Printer Friendly Format

Local
Marriage petition signatures delivered to secretary of state

By Christine Williams
Posted: 12/9/2005

Print Friendly and PDF

BOSTON —VoteOnMarriage.org, the citizens petition initiative that seeks to define marriage in Massachusetts as the union of one man and one woman, delivered the last of 148,000 signatures certified by the cities and towns of Massachusetts to the Office of the Secretary of the Commonwealth Dec. 7.

Kris Mineau, president of the Massachusetts Family Institute and spokesman for VoteOnMarriage.org, announced that over 170,000 signatures had been gathered which, the group says, is the largest ballot initiative campaign in the state’s history.

“The people of Massachusetts have not only spoken but shouted. And what have they shouted? Let the people vote!”he declared.

Supporters of the drive who accompanied Mineau held signs that said, “Let the people vote”and wore stickers that said, “Vote on marriage only.”

The bipartisan campaign involved thousands of volunteers and 1,200 diverse faith communities, Mineau said.

“Over 130,000 of the signatures were gathered by volunteers across the state,”he added.

Mineau also responded to questions about allegations that some signatures had been collected illegally by paid signature gatherers.

“We really are not concerned about any allegations of fraud,”he said. “The paid signature gatherers played a relatively minor role and only in the early part of the campaign. Again, they were spot checked by the attorney general and found to be in full compliance.”

From Sept. 21 to Nov. 23 signature gatherers collected well over the goal of 131,650 signatures —twice number required to be certified by the secretary of state for the measure to move forward. Over 148,000 of those were certified by city and town clerks’offices and will need to be reviewed by the secretary of state before final certification.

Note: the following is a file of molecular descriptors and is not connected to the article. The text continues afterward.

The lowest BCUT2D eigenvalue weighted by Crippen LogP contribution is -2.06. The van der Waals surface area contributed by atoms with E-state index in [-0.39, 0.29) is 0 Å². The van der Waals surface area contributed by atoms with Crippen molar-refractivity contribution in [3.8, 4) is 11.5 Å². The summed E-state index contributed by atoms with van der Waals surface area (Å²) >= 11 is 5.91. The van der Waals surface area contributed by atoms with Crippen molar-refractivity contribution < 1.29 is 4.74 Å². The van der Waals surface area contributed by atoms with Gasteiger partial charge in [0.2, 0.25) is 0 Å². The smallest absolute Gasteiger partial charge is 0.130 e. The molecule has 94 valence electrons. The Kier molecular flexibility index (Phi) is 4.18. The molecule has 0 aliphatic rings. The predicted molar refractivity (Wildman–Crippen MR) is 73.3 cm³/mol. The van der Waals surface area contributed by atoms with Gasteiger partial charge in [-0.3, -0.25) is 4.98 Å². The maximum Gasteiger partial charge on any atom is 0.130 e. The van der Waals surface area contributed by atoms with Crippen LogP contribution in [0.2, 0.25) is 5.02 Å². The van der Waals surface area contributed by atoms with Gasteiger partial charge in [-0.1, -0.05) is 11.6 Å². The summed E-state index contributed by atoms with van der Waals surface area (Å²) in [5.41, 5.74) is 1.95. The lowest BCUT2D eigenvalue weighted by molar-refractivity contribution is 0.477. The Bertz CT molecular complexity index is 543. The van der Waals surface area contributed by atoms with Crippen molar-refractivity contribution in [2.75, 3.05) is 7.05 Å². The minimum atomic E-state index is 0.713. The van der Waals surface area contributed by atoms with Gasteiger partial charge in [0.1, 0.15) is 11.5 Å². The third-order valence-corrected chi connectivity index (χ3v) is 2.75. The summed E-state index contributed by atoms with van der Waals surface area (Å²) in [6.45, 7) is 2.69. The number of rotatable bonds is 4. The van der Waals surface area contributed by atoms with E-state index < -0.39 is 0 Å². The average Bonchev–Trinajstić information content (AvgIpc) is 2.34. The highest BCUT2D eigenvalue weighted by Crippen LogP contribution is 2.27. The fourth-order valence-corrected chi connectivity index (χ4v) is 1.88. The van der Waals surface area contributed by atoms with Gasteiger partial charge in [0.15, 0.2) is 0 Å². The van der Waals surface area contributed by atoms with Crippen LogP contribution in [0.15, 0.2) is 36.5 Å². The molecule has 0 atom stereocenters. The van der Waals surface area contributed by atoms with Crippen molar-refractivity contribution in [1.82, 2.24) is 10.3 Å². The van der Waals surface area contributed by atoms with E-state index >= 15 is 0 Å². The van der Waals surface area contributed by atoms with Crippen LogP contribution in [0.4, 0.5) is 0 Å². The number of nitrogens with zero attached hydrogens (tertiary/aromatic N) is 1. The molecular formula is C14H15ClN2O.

If enough signatures are certified, the petition will be filed with the Legislature in January and must receive 50 votes in two consecutive constitutional conventions for it to appear on the ballot in 2008.

“We’re confident that we have those votes,”said Minueau.

“We’re taking one thing at a time. We got through this, and now we’re looking forward to working with the legislature,”added Evelyn Reilly, director of public policy for the Massachusetts Family Institute. “It’s an incredible sense of accomplishment. We’ve already gotten through so many important milestones including getting the petition certified in the first place.”

Gay & Lesbian Advocates & Defenders, GLAD, announced plans to file a lawsuit to challenge the petition’s certification in a Nov. 23 statement.

“This question should never have been certified for signature-gathering by the attorney general, and we will file suit to challenge that certification,”said Gary Buseck, GLAD’s legal director. “The attorney general simply got it wrong. Our state constitution does not allow a citizen-initiated petition that seeks ‘reversal of a judicial decision.’This petition squarely seeks to reverse the Supreme Judicial Court’s Goodridge decision.”

GLAD sent two memos to the secretary of state in August this year, saying that the petition is illegal under Article 48 of the Massachusetts constitution.